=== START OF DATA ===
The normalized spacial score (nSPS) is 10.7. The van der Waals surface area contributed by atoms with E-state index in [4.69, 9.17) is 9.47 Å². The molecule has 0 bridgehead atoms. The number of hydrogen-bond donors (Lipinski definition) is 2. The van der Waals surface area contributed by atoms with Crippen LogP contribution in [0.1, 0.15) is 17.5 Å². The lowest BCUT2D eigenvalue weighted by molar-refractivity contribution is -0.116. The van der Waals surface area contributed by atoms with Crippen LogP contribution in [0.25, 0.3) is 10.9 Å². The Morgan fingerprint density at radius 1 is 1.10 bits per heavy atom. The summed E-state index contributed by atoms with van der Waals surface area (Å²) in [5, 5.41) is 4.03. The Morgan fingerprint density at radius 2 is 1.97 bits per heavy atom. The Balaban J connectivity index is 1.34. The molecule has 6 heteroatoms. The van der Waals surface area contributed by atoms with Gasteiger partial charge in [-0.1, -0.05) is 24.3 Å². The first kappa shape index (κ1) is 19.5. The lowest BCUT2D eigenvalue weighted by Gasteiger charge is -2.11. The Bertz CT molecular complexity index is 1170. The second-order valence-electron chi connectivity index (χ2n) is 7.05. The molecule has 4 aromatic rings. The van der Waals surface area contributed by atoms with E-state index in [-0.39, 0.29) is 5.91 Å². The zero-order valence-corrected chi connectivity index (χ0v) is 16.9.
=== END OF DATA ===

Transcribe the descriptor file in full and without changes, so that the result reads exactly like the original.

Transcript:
The normalized spacial score (nSPS) is 10.7. The van der Waals surface area contributed by atoms with E-state index in [4.69, 9.17) is 9.47 Å². The molecule has 0 bridgehead atoms. The number of hydrogen-bond donors (Lipinski definition) is 2. The van der Waals surface area contributed by atoms with Crippen LogP contribution in [0.1, 0.15) is 17.5 Å². The lowest BCUT2D eigenvalue weighted by molar-refractivity contribution is -0.116. The van der Waals surface area contributed by atoms with Crippen LogP contribution in [0.25, 0.3) is 10.9 Å². The Morgan fingerprint density at radius 1 is 1.10 bits per heavy atom. The summed E-state index contributed by atoms with van der Waals surface area (Å²) in [5, 5.41) is 4.03. The Morgan fingerprint density at radius 2 is 1.97 bits per heavy atom. The Balaban J connectivity index is 1.34. The molecule has 6 heteroatoms. The van der Waals surface area contributed by atoms with Gasteiger partial charge in [-0.1, -0.05) is 24.3 Å². The first kappa shape index (κ1) is 19.5. The lowest BCUT2D eigenvalue weighted by Gasteiger charge is -2.11. The Bertz CT molecular complexity index is 1170. The second-order valence-electron chi connectivity index (χ2n) is 7.05. The molecule has 4 aromatic rings. The van der Waals surface area contributed by atoms with E-state index in [-0.39, 0.29) is 5.91 Å². The zero-order valence-corrected chi connectivity index (χ0v) is 16.9.